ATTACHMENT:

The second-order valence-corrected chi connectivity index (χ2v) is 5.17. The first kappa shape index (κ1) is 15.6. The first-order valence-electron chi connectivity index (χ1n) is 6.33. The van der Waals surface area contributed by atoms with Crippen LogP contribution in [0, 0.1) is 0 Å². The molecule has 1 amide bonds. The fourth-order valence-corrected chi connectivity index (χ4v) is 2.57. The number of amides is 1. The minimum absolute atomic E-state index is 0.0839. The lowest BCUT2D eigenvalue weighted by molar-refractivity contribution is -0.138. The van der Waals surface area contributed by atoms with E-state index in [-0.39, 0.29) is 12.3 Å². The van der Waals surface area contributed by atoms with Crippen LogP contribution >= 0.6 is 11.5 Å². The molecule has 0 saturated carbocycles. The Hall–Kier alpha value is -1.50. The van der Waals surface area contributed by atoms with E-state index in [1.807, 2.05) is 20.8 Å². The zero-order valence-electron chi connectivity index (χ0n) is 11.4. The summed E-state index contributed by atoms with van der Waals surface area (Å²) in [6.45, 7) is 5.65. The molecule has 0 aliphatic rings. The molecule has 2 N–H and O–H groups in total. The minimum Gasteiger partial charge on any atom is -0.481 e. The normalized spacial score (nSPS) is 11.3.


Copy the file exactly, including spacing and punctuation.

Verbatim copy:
The second-order valence-corrected chi connectivity index (χ2v) is 5.17. The first kappa shape index (κ1) is 15.6. The first-order valence-electron chi connectivity index (χ1n) is 6.33. The van der Waals surface area contributed by atoms with Crippen LogP contribution in [0, 0.1) is 0 Å². The molecule has 1 amide bonds. The fourth-order valence-corrected chi connectivity index (χ4v) is 2.57. The number of amides is 1. The minimum absolute atomic E-state index is 0.0839. The lowest BCUT2D eigenvalue weighted by molar-refractivity contribution is -0.138. The van der Waals surface area contributed by atoms with E-state index in [-0.39, 0.29) is 12.3 Å². The van der Waals surface area contributed by atoms with Crippen LogP contribution >= 0.6 is 11.5 Å². The molecule has 0 saturated carbocycles. The Hall–Kier alpha value is -1.50. The van der Waals surface area contributed by atoms with E-state index in [1.807, 2.05) is 20.8 Å². The zero-order valence-electron chi connectivity index (χ0n) is 11.4. The summed E-state index contributed by atoms with van der Waals surface area (Å²) in [6.45, 7) is 5.65. The molecule has 0 aliphatic rings. The molecule has 2 N–H and O–H groups in total. The minimum Gasteiger partial charge on any atom is -0.481 e. The normalized spacial score (nSPS) is 11.3.